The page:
The US model 1968 4.2 S1 in bronze was qualified as "poor, and f-------". 69.440€

    To quote Kidstons500 opening line in their Milan résumé yesterday,

    "Many came expecting a bargain ; hardly anyone left with one, and there will be a few faces reflected in the shaving mirror thinking "what have I done" ?

    and, which says it all,

    Many buyers could have bought a better car at a cheaper price from the many sellers at the Milano Autoclassica show held in the same halls (Ed. and on the same weekend).
     
  19. Fennicus

    Fennicus Formula Junior

    Apr 10, 2015
    592
    Helsinki, Finland
    Full Name:
    Pekka T.
    Hi,

    Well put, almost etirely true, except I was under many cars! :) but unfortunately not so much on Thursday as I too spent over three hours in the "pre-registered" line. All I needed to do once I got to the counter was to show my passport to get my badges. Before that the hundereds of people in front of me either had some paper missing, needed to pay their registration, ask silly questions or they just were in the wrong line or did somehing wrong. It took over 20 minutes for one case and the poor people behind the desks also needed their breaks.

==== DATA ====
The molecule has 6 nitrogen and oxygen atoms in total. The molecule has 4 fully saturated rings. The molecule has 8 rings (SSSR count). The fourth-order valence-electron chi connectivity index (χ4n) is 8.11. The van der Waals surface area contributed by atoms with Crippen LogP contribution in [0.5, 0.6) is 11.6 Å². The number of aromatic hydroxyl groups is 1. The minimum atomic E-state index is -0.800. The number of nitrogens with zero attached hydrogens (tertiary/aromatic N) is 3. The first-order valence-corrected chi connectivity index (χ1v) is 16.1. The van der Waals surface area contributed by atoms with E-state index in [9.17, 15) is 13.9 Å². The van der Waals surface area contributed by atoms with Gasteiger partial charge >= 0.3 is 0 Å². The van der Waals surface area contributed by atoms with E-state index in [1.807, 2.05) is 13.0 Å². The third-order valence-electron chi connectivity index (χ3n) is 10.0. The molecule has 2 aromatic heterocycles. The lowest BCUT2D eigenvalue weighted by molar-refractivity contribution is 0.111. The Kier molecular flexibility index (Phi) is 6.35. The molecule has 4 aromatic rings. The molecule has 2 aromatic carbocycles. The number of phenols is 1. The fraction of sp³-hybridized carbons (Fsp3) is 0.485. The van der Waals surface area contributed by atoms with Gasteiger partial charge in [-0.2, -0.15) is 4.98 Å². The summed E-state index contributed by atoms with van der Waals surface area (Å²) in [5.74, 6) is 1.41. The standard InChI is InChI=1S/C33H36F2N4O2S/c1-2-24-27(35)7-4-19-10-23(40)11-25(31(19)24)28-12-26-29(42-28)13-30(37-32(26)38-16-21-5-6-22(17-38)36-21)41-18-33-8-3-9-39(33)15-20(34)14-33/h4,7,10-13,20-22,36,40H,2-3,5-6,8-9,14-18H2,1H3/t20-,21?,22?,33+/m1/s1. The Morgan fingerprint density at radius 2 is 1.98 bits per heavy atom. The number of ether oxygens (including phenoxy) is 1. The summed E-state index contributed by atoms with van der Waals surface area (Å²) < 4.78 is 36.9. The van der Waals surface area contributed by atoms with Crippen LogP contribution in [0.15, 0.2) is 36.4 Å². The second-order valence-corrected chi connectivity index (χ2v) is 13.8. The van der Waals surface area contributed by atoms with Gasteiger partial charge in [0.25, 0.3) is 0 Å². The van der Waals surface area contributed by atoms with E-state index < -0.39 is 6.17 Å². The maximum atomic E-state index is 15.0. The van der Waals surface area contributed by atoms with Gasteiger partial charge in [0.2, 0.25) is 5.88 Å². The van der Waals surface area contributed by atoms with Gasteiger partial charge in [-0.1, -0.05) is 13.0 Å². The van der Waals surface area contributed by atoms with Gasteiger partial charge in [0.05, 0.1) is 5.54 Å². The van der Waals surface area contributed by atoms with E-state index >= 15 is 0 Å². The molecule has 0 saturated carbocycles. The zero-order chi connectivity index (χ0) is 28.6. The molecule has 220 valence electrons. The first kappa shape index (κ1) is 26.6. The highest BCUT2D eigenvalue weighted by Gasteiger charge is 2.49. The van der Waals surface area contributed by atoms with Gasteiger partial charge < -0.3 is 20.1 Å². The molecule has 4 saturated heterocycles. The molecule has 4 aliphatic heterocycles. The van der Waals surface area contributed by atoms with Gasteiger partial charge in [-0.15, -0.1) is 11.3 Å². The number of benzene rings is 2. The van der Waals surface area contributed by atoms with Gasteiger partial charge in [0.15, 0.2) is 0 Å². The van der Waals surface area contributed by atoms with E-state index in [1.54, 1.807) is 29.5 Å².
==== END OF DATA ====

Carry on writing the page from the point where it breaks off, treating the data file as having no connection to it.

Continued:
But I did not need to get under the two Mexicos to see they were rusty, neither did I get under any of the E-types, now I know them well, but none of them were for me or any of my friends. I did document many details on a few of the E-types that were still "as they were" when apprently bought off e-bay US, and had unrestored original parts and worn interiors. Like lot 850 the "1965" 4.2L OTS.

    I mostly took photos of the underbodies and typical rust traps on many cars, like the S-types, 420G's and XJ's and XJS's. But I didn't have a screw driver in my hand, unlike was that Simon himself, or you? (I think I may have gotten the quoted text wrong)

    I was able to get a nice Canadian RM mechanic to use the screwdriver so we took off the A-pillar metal covers on two of the unidentified 250 GTE bodies so a friend and his "telaio" buddies would know which cars those bodies came off from. Two other bodies we easier to identify.